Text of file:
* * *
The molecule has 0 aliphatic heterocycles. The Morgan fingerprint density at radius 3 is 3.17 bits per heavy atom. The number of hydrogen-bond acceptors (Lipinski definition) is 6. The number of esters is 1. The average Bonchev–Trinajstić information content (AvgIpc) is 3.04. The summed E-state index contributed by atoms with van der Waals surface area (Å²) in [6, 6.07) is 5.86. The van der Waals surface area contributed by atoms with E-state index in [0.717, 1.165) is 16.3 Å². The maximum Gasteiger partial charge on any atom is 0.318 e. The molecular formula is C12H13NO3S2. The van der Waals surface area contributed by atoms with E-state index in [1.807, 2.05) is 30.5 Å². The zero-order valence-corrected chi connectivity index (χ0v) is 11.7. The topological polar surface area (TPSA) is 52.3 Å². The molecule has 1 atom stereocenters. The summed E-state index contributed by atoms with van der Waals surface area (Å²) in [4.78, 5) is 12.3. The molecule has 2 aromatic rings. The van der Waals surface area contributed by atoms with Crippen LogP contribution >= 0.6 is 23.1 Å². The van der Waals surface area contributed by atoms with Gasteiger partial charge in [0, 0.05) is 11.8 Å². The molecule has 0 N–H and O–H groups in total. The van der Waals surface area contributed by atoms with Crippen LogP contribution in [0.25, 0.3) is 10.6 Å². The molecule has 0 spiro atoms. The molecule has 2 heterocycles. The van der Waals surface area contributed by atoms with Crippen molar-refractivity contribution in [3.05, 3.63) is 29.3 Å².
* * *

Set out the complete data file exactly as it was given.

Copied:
The molecule has 0 aliphatic heterocycles. The Morgan fingerprint density at radius 3 is 3.17 bits per heavy atom. The number of hydrogen-bond acceptors (Lipinski definition) is 6. The number of esters is 1. The average Bonchev–Trinajstić information content (AvgIpc) is 3.04. The summed E-state index contributed by atoms with van der Waals surface area (Å²) in [6, 6.07) is 5.86. The van der Waals surface area contributed by atoms with E-state index in [0.717, 1.165) is 16.3 Å². The maximum Gasteiger partial charge on any atom is 0.318 e. The molecular formula is C12H13NO3S2. The van der Waals surface area contributed by atoms with E-state index in [1.807, 2.05) is 30.5 Å². The zero-order valence-corrected chi connectivity index (χ0v) is 11.7. The topological polar surface area (TPSA) is 52.3 Å². The molecule has 1 atom stereocenters. The summed E-state index contributed by atoms with van der Waals surface area (Å²) in [4.78, 5) is 12.3. The molecule has 2 aromatic rings. The van der Waals surface area contributed by atoms with Crippen LogP contribution >= 0.6 is 23.1 Å². The van der Waals surface area contributed by atoms with Gasteiger partial charge in [0, 0.05) is 11.8 Å². The molecule has 0 N–H and O–H groups in total. The van der Waals surface area contributed by atoms with Crippen LogP contribution in [0.25, 0.3) is 10.6 Å². The molecule has 0 spiro atoms. The molecule has 2 heterocycles. The van der Waals surface area contributed by atoms with Crippen molar-refractivity contribution in [3.05, 3.63) is 29.3 Å².